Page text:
During its June policy-setting meeting, the Federal Reserve inched closer toward a discussion over when to start curtailing its massive monetary support for the U.S. economy amid signs of a rapidly strengthening recovery and an unexpectedly large jump in inflation.
Minutes from their June 15-16 meeting, released Wednesday, revealed that officials had discussed how and when to start unwinding their support – even as they reiterated that they were not ready to start pulling back on their $120 billion in monthly asset purchases.
While they said they had not yet seen "substantial further progress" on tapering purchases, officials generally agreed that, "as a matter of prudent planning, it was important to be well positioned to reduce the pace of asset purchases, if appropriate, in response to unexpected economic developments, including faster-than-anticipated progress" toward the Fed’s inflation and employment goals.
The U.S. central bank voted unanimously in June to hold the benchmark federal funds rate at a range between 0% and 0.25%, where it has been since March 2020, when COVID-19 forced an unprecedented shutdown of the nation's economy. Officials also said they would keep purchasing $120 billion in bonds each month, a policy known as "quantitative easing" that's designed to keep credit cheap.
But updated economic projections released by the Fed show that officials expect to raise rates twice, to about 0.6%, by late 2023, sooner than they anticipated in March – an unexpectedly hawkish shift. Thirteen of the 18 Fed officials at the meeting said they expect to start lifting rates sometime in 2023, while seven of the policymakers penciled in a rate hike as early as 2022.
The meeting minutes revealed that policymakers were deeply divided over scaling back the aggressive bond-buying program. "Various participants" said they felt conditions for reducing the central bank's asset purchases would be "met somewhat earlier than they had anticipated," while others cautioned that the economy was in a precipitous position and that the pandemic continued to cause uncertainty. They cautioned a "patient" approach to any policy change, the minutes show.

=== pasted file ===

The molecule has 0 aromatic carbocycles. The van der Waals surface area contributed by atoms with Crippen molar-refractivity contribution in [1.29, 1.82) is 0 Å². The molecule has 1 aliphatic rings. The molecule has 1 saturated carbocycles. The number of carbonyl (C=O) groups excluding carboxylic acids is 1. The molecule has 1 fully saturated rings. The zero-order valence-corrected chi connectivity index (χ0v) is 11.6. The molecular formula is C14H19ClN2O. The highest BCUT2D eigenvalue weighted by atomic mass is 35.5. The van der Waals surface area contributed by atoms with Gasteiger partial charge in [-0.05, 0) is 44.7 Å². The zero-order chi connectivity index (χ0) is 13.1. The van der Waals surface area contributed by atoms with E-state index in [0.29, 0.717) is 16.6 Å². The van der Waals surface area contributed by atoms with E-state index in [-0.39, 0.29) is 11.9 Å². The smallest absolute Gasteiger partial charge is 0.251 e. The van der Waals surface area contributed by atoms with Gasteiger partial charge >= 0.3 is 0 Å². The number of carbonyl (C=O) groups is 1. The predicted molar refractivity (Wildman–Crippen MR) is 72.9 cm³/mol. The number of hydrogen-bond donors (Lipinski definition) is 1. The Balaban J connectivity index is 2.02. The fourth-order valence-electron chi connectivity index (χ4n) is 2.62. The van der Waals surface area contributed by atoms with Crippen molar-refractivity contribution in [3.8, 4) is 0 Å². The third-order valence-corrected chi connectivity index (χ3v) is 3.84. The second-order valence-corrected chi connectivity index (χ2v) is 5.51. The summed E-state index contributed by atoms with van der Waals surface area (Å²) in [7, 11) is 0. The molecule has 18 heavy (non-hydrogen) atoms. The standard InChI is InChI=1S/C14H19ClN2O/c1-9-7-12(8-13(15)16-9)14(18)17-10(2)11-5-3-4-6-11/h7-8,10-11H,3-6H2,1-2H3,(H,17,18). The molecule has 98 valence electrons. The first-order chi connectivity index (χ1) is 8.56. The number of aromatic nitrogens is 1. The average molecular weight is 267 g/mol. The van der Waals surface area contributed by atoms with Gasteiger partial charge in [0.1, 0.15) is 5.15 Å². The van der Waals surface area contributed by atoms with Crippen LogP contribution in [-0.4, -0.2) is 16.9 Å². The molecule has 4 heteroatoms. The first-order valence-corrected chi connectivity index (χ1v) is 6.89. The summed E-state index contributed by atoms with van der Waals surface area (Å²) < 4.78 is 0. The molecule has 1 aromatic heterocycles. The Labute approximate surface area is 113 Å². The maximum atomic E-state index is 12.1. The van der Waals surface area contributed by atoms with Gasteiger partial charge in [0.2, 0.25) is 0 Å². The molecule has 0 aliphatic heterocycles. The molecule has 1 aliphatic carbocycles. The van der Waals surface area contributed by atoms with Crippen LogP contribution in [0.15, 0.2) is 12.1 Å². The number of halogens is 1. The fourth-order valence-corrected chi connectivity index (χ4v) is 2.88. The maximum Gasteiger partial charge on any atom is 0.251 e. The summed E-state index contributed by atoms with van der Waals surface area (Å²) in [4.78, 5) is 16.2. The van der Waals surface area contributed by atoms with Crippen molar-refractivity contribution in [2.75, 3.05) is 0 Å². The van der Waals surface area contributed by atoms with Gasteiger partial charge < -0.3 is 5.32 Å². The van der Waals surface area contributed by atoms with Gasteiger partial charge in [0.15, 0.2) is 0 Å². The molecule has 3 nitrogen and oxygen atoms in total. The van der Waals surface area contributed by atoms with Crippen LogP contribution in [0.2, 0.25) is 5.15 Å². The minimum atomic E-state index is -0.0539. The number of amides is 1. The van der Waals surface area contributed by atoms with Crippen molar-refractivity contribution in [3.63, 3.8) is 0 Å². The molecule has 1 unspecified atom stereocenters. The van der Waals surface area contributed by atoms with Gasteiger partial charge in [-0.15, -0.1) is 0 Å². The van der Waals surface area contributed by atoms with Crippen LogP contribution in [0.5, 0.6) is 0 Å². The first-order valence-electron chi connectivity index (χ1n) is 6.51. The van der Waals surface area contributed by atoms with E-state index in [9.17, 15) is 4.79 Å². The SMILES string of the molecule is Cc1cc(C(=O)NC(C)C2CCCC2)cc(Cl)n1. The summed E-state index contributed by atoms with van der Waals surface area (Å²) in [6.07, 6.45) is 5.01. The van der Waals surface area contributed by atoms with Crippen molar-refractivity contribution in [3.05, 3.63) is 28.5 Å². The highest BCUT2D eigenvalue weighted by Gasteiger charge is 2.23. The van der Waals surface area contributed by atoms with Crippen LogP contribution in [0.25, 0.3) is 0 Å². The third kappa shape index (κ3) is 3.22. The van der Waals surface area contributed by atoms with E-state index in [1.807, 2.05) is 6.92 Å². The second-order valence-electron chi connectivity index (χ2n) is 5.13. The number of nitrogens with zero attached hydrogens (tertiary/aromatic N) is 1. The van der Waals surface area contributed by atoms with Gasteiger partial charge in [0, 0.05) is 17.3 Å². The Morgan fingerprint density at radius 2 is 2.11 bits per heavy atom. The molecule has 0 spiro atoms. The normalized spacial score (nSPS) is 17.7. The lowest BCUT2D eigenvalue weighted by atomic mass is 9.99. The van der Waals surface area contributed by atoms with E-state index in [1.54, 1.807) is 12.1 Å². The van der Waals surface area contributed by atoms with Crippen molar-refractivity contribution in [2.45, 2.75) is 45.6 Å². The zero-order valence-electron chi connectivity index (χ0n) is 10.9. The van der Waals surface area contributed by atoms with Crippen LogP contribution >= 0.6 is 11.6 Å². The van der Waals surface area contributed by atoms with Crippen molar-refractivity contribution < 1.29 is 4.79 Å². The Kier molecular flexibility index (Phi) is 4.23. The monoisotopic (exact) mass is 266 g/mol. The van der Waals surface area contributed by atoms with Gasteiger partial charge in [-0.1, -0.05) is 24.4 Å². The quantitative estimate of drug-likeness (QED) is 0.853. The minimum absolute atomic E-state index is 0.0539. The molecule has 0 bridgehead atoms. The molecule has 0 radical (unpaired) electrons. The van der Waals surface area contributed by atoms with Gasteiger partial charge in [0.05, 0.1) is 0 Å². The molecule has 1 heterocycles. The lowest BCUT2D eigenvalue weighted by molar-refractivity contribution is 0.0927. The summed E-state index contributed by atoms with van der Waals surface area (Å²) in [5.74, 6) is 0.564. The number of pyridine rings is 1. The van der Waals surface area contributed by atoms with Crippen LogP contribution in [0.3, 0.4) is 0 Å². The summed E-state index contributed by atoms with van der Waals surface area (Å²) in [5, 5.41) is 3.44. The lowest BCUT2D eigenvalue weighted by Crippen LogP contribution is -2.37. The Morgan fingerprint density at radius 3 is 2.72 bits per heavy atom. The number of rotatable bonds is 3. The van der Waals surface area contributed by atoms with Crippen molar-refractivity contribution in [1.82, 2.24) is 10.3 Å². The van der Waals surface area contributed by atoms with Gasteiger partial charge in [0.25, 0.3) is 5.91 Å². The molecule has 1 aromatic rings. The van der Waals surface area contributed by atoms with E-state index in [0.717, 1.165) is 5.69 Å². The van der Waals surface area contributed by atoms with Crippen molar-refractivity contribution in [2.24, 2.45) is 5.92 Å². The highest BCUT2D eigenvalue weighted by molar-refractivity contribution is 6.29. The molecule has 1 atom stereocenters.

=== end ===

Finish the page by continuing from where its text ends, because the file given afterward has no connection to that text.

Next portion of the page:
The minutes provided little insight about when to expect the Fed to start reducing its bond purchases, but Wall Street widely expects the Fed to provide more clarity into the timing of tapering when central bankers gather in August at their annual retreat in Jackson Hole, Wyoming.
"The Fed seemed to echo the notion that the economic picture is not as clear as perhaps the market thinks. But at the end of the day the minutes didn’t give us much new to chew on," said Mike Loewengart, managing director of investment strategy at E*Trade Financial. "They have already broadcasted a shorter runway to action than previously projected. So the bottom line is that the Fed will continue to watch the data and adjust accordingly."
Fed Chairman Jerome Powell told reporters in June during a post-meeting press conference that officials had started "talking about talking about" weening the economy off of life support.
"I expect that we'll be able to say more about timing as we see more data, basically," he said. "There's not a lot more light I can shed on that." He said the Fed would give markets plenty of advance notice before it begins to withdraw the support that began last year to avoid a so-called market "taper tantrum" a la 2013.